Here I was hoping after last week I would get to write something fun. Who the hell was I kidding? I knew this week’s main story was about the Beardsley’s. There was no way that was going to ring the pleasant bell.
Free Will had a very obvious theme and I don’t presume to usurp it with my own. I will do as I have with my previous blogs and take the thing that hit me in the gut, and go with it.
There was a very small moment in the first half of the episode that struck me funny. Brianna said she felt like Scarlett O’Hara. The first time, I thought “That was one weird tone-deaf statement.” The second time, I heard something very different in her voice. I caught a passive-aggressive sarcasm. She is likely one of the best marks’persons’ on the ridge, she can run full speed in her 20 layers of wool and is incredibly intelligent. Knowing all of these things, here she is being left behind and not happy about it. Making such a comment to Roger pulls him into her annoyance. He tells her there is no one better to protect the ridge than she. At the same time, he is letting her know he hears her and validates her frustration.
I am not claiming that is what they were going for in this scene, what I am suggesting is Brianna needed her partner to sit with her on this. She craved his understanding and he responded.
There are many of us that would willingly sit next to Bree on this one. When we are feeling as if we are being treated less than, as if our value is being dismissed and we are being left behind as others less qualified are forging ahead, we lash out. Especially when we know, there is nothing we can do about it.
There are those who scream “You can ALWAYS do something.” Sure, we can, when prepared or able to face the consequences. In real life, there will be consequences. Whether it be financial, emotional, mental and/or physical. It doesn’t mean a person isn’t strong or worthy if they choose not to suffer those consequences. It means they are human. Here we see the life and marriage of one Mrs. Frances Beardsley. I will call her Fanny. Serious props to Bronwyn James for her portrayal of this complex character.
Here is a woman, essentially sold to a man to produce a child for him. He has had 4 wives before her, who didn’t. All are dead and buried on the property she is being held captive on. The math says the women aren’t the weak link here. The wives marked out and counted the days subsisting with this man like we might see on prison walls. Fanny speaks of the other wives as her companions. They, after all, know her pain first hand. She accepted her lot in life, arduous as it was.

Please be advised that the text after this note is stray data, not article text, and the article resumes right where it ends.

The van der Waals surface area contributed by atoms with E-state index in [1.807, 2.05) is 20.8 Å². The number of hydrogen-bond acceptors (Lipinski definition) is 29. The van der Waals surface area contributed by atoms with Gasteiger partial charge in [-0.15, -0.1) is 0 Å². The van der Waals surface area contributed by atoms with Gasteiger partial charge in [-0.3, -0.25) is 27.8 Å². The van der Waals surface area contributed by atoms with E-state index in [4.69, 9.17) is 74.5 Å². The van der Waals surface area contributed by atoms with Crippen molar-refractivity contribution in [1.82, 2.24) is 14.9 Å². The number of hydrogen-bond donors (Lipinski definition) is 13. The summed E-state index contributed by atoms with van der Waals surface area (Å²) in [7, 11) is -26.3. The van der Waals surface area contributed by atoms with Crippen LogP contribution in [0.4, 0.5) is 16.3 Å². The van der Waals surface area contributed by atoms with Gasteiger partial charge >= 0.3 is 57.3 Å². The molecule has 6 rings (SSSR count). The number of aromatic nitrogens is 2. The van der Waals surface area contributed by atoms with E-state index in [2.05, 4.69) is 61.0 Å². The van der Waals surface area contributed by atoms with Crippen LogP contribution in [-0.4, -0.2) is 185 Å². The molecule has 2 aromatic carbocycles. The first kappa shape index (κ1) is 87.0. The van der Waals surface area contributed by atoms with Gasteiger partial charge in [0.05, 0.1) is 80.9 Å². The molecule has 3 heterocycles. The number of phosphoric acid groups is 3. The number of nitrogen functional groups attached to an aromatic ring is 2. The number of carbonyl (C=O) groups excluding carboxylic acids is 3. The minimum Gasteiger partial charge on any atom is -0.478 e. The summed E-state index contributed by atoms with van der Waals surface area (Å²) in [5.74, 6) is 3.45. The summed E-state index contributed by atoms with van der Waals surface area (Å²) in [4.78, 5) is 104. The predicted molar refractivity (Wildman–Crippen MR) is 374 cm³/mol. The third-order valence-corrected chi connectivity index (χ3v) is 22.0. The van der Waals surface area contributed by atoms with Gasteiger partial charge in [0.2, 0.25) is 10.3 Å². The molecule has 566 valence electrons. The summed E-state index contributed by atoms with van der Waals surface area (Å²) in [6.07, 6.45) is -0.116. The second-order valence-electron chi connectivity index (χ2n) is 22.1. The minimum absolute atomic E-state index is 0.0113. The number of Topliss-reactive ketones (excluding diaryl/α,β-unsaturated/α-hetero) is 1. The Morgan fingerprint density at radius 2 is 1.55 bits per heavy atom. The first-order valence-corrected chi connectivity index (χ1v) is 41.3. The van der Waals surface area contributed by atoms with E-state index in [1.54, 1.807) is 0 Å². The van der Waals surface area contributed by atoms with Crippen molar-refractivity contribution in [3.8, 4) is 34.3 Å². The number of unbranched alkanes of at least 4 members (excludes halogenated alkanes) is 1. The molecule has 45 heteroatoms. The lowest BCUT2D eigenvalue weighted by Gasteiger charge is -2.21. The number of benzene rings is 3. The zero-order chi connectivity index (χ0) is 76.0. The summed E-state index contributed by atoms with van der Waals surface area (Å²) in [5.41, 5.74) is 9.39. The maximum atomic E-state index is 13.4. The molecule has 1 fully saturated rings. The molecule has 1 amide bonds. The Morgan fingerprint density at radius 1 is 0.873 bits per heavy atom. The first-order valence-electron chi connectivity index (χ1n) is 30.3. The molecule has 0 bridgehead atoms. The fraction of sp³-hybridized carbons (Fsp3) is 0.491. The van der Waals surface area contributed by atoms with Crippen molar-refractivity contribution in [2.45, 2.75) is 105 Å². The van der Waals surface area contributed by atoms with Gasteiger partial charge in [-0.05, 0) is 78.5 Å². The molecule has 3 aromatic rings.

Clearly abused, raped repeatedly, held against her will and having lost any concept of what free will might have been, Fanny held onto these women who no longer existed as her thread to humanity. Whether we believe Mary-Anne was a ghost or a figment of Fanny’s imagination, when we feel so desperately alone knowing someone else can relate to our pain is comforting. This is why support groups and therapy can be so effective in our world. Being heard, seen, understood and guided with love are powerful healers.
We saw this with Fanny, didn’t we? We started with her scaring the shit out of Jamie at the window. We ended with her finding the indenture papers for the twins, the deed to the property for her daughter and leaving her with the Fraser’s. The last moment we saw Fanny, it was in a tender moment with Claire. She was being heard, seen, understood and guided. Claire doesn’t only have the ability to heal bodies.
When Mr. Beardsly was struck down by a stroke, Fanny’s circumstances changed. She could have taken this opportunity to leave. He obviously was unable to stop her.
Through Fanny’s eyes, I saw a reflection of self. He was now defenceless like she was for 2 years 3 months and 5 days. As helpless as all of his previous wives. Completely captive not unlike Josiah and Kezzie. There is no doubt Fanny felt the time she spent in that house comparable to a slow death. Leaving him there to die wouldn’t be a punishment. Fanny’s heart, soul and mind had been broken to a point walking away was not an option. As much as her imaginary friends gave her solace while she was being beaten and raped, the act of torturing the man who made her a victim became a way of taking back the power he had stolen from them all. You know what they say about payback.